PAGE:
INSTEON, creators of the world's best-selling home automation and control technology, today announced that its connected home devices are now available in Microsoft retail stores. Previously, INSTEON announced its all-new apps for Windows Phone and Windows 8.1 and product availability on MicrosoftStore.com. In its continuing commitment to provide choice, value and service for its customers, Microsoft stores will offer three unique INSTEON kits -- a Starter Kit, Home Kit and Business Kit -- and five standalone devices, including the INSTEON Leak Sensor, Open/Close Sensor, LED Bulb, On/Off Module and Wireless Wi-Fi Camera. Prices will range from $29.99 to $79.99, with kits starting at $199. Microsoft employees will also be trained to help assist customers with questions regarding setup. "Since launching INSTEON on MicrosoftStore.com, we have seen a lot of interest from Microsoft customers in our connected products," said Joe Dada, CEO, INSTEON. "Now that we are making those same products available to Microsoft retail customers, we are confident that our products will be equally as popular in stores." The INSTEON family of devices turns any home into a connected home. INSTEON users are able to set up lighting scenes, schedule lights to automatically turn on and off, and monitor their homes via wireless cameras from any mobile device. INSTEON kits and modules allow users to receive instant notification alerts when doors and windows are opened or closed, or when there is a water leak in the home. INSTEON provides all of this and more via a free app with no monthly fees.
To make smart home products more accessible and less confusing for the mass market, Home Depot has teamed up with Quirky-owned Wink to create a line of connected devices that are centralized into one place: The Wink Hub. This $49 hub contains all the techy goodness that puts your “dumb” products on the Web with popular connection protocols: ZigBee, Z-Wave, Wi-Fi, Bluetooth, to name a few. All the user has to do is set up the hub, purchase a Wink-certified product and scan the barcode of the item to connect it to your home network. The current Home Depot-Wink line works with a ton of popular home improvement brands, such as Chamberlain (garage door openers), Honeywell (thermostat), Rheem (water heater) and GE (lighting and kitchen appliances). Once connected, all the devices are controllable from within the Wink app. Users can set up timers, alerts, proximity settings and shortcuts. The app is available in both iOS and Android, with added compatibility for Android Wear. The Wink Hub connects to your home network without requiring Ethernet, so you can place it anywhere around the house. We stopped by the companies’ “Wink House” set up today and the app worked as advertised. The option to set up a one-click shortcut for various settings (such as Sleep to turn all the blinds and lights off and lock doors) is useful truly automating your home from a touch of a finger. It only takes about a second for the command to register from the app to seeing things in action, such as the lights changing colors or the garage door closing.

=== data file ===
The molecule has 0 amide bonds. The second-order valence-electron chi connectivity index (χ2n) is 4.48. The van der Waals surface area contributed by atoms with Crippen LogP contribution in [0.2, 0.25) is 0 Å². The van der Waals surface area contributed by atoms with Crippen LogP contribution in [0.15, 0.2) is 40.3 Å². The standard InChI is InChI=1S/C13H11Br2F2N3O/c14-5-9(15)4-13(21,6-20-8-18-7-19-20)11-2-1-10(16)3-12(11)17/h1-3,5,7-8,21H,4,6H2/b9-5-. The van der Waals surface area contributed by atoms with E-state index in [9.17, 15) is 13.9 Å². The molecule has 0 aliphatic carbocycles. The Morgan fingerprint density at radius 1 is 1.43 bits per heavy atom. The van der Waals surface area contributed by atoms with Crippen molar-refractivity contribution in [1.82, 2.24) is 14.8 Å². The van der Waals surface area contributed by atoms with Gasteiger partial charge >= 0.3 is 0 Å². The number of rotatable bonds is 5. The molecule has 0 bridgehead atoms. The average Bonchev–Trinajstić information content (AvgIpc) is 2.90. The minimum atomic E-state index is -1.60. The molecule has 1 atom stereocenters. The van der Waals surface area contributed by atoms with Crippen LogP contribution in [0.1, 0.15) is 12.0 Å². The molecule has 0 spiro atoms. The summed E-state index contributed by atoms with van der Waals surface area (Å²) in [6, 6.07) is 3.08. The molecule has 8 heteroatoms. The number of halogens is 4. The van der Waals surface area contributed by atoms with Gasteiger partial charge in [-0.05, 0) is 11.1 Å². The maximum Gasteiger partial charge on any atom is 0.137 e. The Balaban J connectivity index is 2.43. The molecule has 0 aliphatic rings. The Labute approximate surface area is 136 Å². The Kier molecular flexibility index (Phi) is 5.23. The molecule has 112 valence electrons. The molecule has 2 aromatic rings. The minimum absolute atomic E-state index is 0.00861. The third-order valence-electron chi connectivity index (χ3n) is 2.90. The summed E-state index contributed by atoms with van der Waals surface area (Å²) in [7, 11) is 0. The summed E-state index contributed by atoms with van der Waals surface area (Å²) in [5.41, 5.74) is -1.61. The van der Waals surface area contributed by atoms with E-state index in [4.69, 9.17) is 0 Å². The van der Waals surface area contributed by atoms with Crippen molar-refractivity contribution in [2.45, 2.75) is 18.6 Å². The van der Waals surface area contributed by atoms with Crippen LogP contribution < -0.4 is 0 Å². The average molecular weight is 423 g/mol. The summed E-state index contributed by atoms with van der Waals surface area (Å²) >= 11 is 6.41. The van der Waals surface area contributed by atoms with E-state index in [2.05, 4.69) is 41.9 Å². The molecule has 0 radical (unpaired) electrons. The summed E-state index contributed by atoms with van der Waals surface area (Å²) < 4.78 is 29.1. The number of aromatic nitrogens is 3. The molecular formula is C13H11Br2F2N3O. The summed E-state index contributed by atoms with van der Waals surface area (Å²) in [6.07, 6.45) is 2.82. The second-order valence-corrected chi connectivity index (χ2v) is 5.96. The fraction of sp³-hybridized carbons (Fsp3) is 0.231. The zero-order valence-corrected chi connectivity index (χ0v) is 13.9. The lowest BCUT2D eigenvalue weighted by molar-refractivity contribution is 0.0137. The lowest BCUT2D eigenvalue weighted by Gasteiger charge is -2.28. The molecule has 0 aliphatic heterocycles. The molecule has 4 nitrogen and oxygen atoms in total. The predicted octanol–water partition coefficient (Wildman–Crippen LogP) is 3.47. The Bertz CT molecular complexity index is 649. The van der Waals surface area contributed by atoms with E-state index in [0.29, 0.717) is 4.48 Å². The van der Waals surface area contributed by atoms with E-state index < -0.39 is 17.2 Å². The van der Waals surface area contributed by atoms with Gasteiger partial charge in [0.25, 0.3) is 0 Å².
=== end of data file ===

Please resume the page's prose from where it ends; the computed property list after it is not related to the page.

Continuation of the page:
Home audio isn't what it used to be -- for many people, it means internet-savvy speakers everywhere instead of a conventional stereo in the den. Pioneer and Onkyo are clearly aware that they need to adapt, as they've just started the process of combining their home theater units with a mind toward modernization. The two will "cope" with the shift in music playback trends through the strengths of their brand names and "superior technologies;" a private equity firm is also taking a controlling stake in Pioneer's home electronics division, so there will be cash available to expand the business. It's still early going, so just what this alliance will do to embrace internet audio isn't clear. However, it's safe to say that they'll be doing more than rolling out the occasional wireless adapter or smartphone dock.
Nest Labs, makers of the Nest Learning Thermostat and Protect smoke and carbon monoxide detector, announced on Tuesday that it will be opening its smart home platform to third-party developers and partners, which includes parent company Google. In a post to Nest's official blog, cofounder Matt Rogers said the Nest Developer Program will allow other smart home product makers and app developers to connect with the Nest smart thermostat to make whole-home automation a reality. Instead of sifting through proprietary apps and settings panels, the open API should allow for personalized, automated experiences. For example, a connected Jawbone UP24 band can sense when its user wakes up, signaling Nest to turn on the lights and warm the house. As noted by The Wall Street Journal , parent company Google has already integrated with Nest to expand Google Now's functionality to support temperature adjustments. Of course, with the opening of Nest's platform, the firm must share a certain amount of information gathered by its devices, something that doesn't sit well with privacy advocates. More specifically, Google's views on user data harvesting as applied to the company's huge targeted ad business made critics uneasy when Nest Labs was purchased by the search giant for $3.2 billion in January.
Serial tech entrepreneur Ben Kaufman — the founder of Quirky, a New York-based startup that helps turn tech ideas into real products, and the popular Mophie iPhone case — is getting into the smart home space. Kaufman is launching a separate standalone operation called Wink that will bring smart household items — think web-connected lights, refrigerators, thermostats and so on — onto a small network that can be controlled and monitored with just one app. This means you can lock the front door, close the blinds and lower the temperature all within the Wink app. The move was first reported by the New York Times. "Quirky is an invention company that's powered by the community, so we've been following the trends they uncover for us," Kaufman told Mashable. "We started to recognize that about 20% of idea submissions had to do with the connected world, and that's when we started to take this really seriously." Quirky originally built Wink for the company's collaboration with General Electric, but after prototyping the concept and showing it to retail partners, the company realized it could be a powerful tool in the connected world. In November, Quirky quietly created Wink as a standalone business with its own office and leadership team. While about five employees moved over to Wink from Quirky, it also hired about 30 additional staffers.